“Sticks and stones may break my bones, but words will never hurt me.” What a huge lie we all grew up with on the playground at school. Actions may speak louder than words, but words DO hurt us, even our own. They also have the power to influence or destroy, liberate or enslave, encourage or shatter and attach or disconnect.
Perhaps, that’s why I just cringe every time I hear someone or myself say, “MY ex-narcissist.” I recognize that many people might think I am making a big to-do about these 3 little words but every word we say matters. Words are so important. Even more, than we realize. They literally shape our perceptions and our inner reality. The words we choose not only have a gigantic impact on our listeners but on ourselves as well.
Breaking up with a narcissist reminds me of my experience with childbirth. It’s scary. It hurts like hell. It’s not something you can ever really prepare for. You feel nervous, afraid and a little relieved. You have no idea what to expect. You’re thrust into unfamiliar terrain and filled with fear of the unknown. When you’re faced with an overwhelming life challenge and feel completely ill-equipped and unprepared to deal with it, you just have to have a little thing called faith, or what I call finding your Bertha.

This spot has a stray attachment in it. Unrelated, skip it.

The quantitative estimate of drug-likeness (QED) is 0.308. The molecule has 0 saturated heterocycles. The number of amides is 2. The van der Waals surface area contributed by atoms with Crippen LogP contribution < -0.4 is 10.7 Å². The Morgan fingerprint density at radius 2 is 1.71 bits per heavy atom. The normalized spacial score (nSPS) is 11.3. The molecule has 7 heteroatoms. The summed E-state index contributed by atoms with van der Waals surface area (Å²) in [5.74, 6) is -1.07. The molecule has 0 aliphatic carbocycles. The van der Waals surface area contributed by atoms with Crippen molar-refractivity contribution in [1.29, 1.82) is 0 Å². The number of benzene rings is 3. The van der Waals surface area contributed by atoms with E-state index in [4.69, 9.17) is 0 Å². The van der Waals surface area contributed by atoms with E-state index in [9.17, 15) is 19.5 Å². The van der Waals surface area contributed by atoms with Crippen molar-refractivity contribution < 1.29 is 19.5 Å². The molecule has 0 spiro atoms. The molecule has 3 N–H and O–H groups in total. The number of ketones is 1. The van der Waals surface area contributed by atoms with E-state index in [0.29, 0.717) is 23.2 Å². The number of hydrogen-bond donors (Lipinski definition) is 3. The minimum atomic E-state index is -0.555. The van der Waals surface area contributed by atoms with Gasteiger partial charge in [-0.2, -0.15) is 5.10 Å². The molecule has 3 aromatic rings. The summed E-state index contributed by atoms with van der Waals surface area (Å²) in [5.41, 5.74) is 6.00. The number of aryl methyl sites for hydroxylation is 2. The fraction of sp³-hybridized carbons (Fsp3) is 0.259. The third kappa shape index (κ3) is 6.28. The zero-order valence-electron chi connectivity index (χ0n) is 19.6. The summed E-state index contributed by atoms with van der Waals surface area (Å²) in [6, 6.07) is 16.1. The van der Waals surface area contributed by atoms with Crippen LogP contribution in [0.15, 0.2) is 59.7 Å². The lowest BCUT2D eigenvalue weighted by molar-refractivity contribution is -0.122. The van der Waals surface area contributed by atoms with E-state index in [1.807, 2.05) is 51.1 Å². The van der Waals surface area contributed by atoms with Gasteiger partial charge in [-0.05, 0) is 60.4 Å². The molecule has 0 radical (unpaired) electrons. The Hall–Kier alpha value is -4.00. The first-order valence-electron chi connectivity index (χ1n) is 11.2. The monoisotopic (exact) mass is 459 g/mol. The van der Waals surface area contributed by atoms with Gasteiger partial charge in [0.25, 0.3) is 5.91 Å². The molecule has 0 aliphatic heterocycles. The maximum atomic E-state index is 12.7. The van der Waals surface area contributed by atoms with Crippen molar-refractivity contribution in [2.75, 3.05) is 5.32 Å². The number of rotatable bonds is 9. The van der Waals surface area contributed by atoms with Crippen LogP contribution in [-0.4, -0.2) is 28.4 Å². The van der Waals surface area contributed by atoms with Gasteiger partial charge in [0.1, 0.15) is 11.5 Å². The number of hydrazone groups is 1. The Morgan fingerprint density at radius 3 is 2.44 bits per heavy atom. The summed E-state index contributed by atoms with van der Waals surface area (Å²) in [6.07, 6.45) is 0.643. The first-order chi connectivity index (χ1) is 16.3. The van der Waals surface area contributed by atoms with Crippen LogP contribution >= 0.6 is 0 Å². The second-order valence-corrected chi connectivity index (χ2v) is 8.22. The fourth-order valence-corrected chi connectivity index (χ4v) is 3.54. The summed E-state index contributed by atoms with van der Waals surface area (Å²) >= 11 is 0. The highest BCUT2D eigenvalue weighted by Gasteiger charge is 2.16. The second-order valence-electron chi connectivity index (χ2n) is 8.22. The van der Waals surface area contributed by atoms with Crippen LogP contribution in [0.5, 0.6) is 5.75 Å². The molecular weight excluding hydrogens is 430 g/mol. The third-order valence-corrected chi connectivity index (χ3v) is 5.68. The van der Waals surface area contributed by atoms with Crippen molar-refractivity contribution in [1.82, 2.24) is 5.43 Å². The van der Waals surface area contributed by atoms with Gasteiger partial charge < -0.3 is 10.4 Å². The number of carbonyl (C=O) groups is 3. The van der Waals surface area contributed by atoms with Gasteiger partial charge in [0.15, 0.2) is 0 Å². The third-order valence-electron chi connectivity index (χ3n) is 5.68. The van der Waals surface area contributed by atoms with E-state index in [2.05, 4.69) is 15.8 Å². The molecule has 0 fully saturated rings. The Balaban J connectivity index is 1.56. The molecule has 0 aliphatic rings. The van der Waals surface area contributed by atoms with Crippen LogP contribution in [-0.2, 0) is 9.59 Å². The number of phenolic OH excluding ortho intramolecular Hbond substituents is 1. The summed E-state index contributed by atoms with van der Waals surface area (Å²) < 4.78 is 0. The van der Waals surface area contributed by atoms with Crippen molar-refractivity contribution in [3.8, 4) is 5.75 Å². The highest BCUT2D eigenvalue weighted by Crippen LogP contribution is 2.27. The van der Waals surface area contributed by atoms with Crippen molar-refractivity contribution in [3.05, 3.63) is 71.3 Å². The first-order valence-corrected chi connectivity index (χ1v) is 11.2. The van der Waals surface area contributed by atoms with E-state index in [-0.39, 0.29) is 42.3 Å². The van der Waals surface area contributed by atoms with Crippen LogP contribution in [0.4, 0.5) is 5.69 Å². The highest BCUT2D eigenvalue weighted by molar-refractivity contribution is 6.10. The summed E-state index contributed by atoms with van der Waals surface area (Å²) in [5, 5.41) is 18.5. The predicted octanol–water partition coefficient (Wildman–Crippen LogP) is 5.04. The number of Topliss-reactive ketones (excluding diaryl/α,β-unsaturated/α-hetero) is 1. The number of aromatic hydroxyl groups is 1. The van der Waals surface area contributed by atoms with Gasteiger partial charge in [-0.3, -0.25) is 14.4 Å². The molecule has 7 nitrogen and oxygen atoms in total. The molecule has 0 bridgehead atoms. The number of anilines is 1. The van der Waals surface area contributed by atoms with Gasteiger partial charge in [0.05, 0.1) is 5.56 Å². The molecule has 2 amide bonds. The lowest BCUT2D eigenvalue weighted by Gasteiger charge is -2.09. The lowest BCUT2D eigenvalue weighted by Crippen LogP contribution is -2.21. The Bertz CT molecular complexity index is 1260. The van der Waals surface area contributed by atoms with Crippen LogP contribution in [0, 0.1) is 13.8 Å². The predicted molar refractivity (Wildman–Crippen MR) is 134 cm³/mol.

There is a lot of information already on the internet about the “no contact rule” and how to implement it. The problem is with the passage of time, people develop relationship amnesia and just around the time relationship amnesia begins to set in, the narcissist, like a tornado, will regenerate and strike again. No contact is good but going Stover is even better. No that wasn’t a typo. Stover is a term a friend of mine coined that means the relationship is “So Totally OVER” or Stover. Going Stover is a lot like going no contact only on Red Bull, and best of all it protects against dreaded relationship amnesia.